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Helping Men Heal From Abortion

Kevin Burke on New Program of Rachel's Vineyard

BRIDGEPORT, Pennsylvania, AUG. 20, 2004 (Zenit) - Both women and men suffer when they decide to abort a child, says a social worker who deals in post-abortive counseling.

Kevin Burke, who directs Rachel's Vineyard Ministries with his wife, Theresa, shared with us how men grieve the loss of their child, and how their healing helps post-abortive women mend their wounds, too.

Q: Why did Rachel's Vineyard Ministries decide to start reaching out to men, in addition to its service to women?

Burke: It began when we had the first few men attended our weekend retreats with women. We saw how effective the retreat was for women, so we were curious to see how the process would work with men involved.

The results were very encouraging and exciting. The men entered deeply into the healing process, grieved as intensely for their children as the women in the group and received similar benefits from the experience.

An unexpected benefit for the women in these groups was that the presence of men grieving deeply for their children added another level of healing. Many women experience their abortion in isolation and often after being used, manipulated and abandoned by a man.

To see a man repentant and openly grieving his child, acknowledging his failures and loss, and embracing the mercy and forgiveness of Christ -- this is an added blessing and healing element of the retreat all participants.

There is a gradual but steady increase in the number of men attending the over 300 Rachel's Vineyard retreats held across the United States and internationally. We now have a men's section on our Web site with e-mail support from men who experienced healing of their involvement with an abortion and want to reach out to other men.

Q: What issues do men who have been involved with an abortion typically face during post-abortion healing?

Burke: Men struggle with many of the symptoms of complicated grief as women do.

In an L.A. Times survey of 3,600 men, 66% reported guilt and anxiety after their involvement with an abortion; other research indicates that men do indeed struggle with feelings of guilt, depression, anxiety, sexual dysfunction and anger after an abortion.

Perhaps men are better equipped to stuff these feelings, or compartmentalize their grief, but this has its emotional and relational cost.

Like women, unless they connect their pain and their symptoms to the complicated grief around the abortion wound, they are destined to continue to act out that pain in their lives -- often with destructive consequences for their spousal, family and work relationships. Many men are in deep but often quiet pain about their involvement in an abortion decision.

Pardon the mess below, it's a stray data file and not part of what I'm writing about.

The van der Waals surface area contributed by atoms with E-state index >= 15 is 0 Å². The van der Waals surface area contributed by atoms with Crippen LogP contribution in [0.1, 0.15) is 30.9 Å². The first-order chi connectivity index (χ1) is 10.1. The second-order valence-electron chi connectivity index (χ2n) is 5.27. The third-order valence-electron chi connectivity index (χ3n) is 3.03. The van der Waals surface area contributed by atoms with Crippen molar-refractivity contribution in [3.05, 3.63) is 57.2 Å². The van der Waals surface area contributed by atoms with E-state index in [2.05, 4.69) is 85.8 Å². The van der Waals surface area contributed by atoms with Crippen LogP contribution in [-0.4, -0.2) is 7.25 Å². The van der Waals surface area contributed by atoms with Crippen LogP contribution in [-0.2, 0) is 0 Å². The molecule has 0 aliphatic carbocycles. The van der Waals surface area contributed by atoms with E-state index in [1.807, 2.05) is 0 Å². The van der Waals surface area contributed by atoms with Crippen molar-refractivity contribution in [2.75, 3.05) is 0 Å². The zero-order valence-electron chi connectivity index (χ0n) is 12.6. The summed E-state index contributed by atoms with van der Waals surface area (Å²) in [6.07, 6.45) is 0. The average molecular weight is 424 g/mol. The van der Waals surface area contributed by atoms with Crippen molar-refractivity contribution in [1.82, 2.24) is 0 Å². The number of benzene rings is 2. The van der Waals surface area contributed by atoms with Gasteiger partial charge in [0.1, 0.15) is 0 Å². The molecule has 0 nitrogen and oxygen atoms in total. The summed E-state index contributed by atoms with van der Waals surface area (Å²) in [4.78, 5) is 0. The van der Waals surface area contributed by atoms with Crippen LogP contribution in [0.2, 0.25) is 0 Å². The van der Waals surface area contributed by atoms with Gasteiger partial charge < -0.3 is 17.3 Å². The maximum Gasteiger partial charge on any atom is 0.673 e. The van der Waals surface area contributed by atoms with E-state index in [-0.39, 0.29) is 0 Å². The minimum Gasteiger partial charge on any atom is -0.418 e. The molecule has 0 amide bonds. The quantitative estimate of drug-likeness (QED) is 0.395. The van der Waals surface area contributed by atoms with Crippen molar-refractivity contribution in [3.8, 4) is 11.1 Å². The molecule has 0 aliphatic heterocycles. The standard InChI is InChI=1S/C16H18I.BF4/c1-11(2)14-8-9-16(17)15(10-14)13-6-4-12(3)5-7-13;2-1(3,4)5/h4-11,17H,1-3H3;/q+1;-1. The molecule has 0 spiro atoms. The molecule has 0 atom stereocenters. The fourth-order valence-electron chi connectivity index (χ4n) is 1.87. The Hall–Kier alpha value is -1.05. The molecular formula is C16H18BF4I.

It is important to look at their role as men in the abortion decision. For those who communicated ambivalence, manipulated or pressured for abortion, or in other ways abandoned the mother and child during this time of vulnerability and fear, a major issue is their failure as men to fulfill a fundamental aspect of their vocation -- the protection and care of mother and child.

When the reality of their actions is clear, when it breaks through their workaholism, pornography addiction, extramarital affairs, depression, alcohol abuse and other ways they stuff down the pain, it is a very painful moment -- but it is the beginning of healing and reconciliation.

They come to the full realization of what was lost and they face the deep grief of losing their precious child. This is when they need the support of other persons who understand their pain, and the reconciliation and healing of the Church.

Particularly important is a healing process like Rachel's Vineyard that will allow them to enter deeply but safely into that grief and open their hearts to receive God's healing, and with faith embrace the unborn child that, as the Pope says in "Evangelium Vitae," now is "living in the Lord."

For those men who fight for the life of their child, encourage the mother to have the baby and offer real emotional and financial support, abortion can be particularly devastating. The sense of powerlessness can lead to anger, depression and other elements of complicated grief.

In these cases the Rachel's Vineyard retreat process gives voice to this pain and provides the opportunity for forgiveness, reconciliation and peace that these men so desperately need.

Q: What conflicts often arise between a man and a woman before and after they have been involved in an abortion?

Burke: Most relationships end at some point after the abortion. Some continue with dysfunctional dynamics between the couple that can serve as an unconscious way to self-punish and even in a certain sense as a memorial of the ...

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